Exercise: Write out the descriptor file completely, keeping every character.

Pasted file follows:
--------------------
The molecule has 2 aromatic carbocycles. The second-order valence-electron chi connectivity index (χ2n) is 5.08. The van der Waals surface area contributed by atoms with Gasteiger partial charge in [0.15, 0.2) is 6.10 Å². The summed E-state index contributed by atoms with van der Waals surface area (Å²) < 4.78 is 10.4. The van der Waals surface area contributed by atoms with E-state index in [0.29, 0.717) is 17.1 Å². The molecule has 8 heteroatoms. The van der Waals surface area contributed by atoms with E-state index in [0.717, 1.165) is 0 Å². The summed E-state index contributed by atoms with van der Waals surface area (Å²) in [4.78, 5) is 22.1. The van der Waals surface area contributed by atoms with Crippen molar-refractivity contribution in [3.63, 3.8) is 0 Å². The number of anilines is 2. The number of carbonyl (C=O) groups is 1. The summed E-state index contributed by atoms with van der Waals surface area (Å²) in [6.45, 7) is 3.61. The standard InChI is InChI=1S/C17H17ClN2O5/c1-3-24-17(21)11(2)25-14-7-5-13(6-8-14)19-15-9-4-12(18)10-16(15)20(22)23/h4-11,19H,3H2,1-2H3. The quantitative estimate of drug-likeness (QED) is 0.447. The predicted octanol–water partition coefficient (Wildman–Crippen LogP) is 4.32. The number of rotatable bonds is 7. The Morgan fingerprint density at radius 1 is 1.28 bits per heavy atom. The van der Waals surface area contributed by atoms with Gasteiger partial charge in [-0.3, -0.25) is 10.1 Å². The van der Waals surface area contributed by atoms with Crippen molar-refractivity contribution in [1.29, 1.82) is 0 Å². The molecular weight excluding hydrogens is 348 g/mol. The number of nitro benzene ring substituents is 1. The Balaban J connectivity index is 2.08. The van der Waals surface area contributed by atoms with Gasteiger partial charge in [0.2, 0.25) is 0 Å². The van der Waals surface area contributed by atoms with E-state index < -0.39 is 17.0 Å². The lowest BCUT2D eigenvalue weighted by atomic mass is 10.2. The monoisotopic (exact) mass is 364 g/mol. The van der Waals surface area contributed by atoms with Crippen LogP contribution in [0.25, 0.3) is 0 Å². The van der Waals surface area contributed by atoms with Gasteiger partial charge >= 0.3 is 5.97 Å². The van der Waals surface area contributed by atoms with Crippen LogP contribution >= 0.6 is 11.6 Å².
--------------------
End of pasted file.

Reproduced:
The molecule has 2 aromatic carbocycles. The second-order valence-electron chi connectivity index (χ2n) is 5.08. The van der Waals surface area contributed by atoms with Gasteiger partial charge in [0.15, 0.2) is 6.10 Å². The summed E-state index contributed by atoms with van der Waals surface area (Å²) < 4.78 is 10.4. The van der Waals surface area contributed by atoms with E-state index in [0.29, 0.717) is 17.1 Å². The molecule has 8 heteroatoms. The van der Waals surface area contributed by atoms with E-state index in [0.717, 1.165) is 0 Å². The summed E-state index contributed by atoms with van der Waals surface area (Å²) in [4.78, 5) is 22.1. The van der Waals surface area contributed by atoms with Crippen molar-refractivity contribution in [3.63, 3.8) is 0 Å². The number of anilines is 2. The number of carbonyl (C=O) groups is 1. The summed E-state index contributed by atoms with van der Waals surface area (Å²) in [6.45, 7) is 3.61. The standard InChI is InChI=1S/C17H17ClN2O5/c1-3-24-17(21)11(2)25-14-7-5-13(6-8-14)19-15-9-4-12(18)10-16(15)20(22)23/h4-11,19H,3H2,1-2H3. The quantitative estimate of drug-likeness (QED) is 0.447. The predicted octanol–water partition coefficient (Wildman–Crippen LogP) is 4.32. The number of rotatable bonds is 7. The Morgan fingerprint density at radius 1 is 1.28 bits per heavy atom. The van der Waals surface area contributed by atoms with Gasteiger partial charge in [-0.3, -0.25) is 10.1 Å². The van der Waals surface area contributed by atoms with Crippen molar-refractivity contribution in [1.29, 1.82) is 0 Å². The molecular weight excluding hydrogens is 348 g/mol. The number of nitro benzene ring substituents is 1. The Balaban J connectivity index is 2.08. The van der Waals surface area contributed by atoms with Gasteiger partial charge in [0.2, 0.25) is 0 Å². The van der Waals surface area contributed by atoms with E-state index < -0.39 is 17.0 Å². The lowest BCUT2D eigenvalue weighted by atomic mass is 10.2. The monoisotopic (exact) mass is 364 g/mol. The van der Waals surface area contributed by atoms with Crippen LogP contribution in [0.25, 0.3) is 0 Å². The van der Waals surface area contributed by atoms with Gasteiger partial charge >= 0.3 is 5.97 Å². The van der Waals surface area contributed by atoms with Crippen LogP contribution >= 0.6 is 11.6 Å².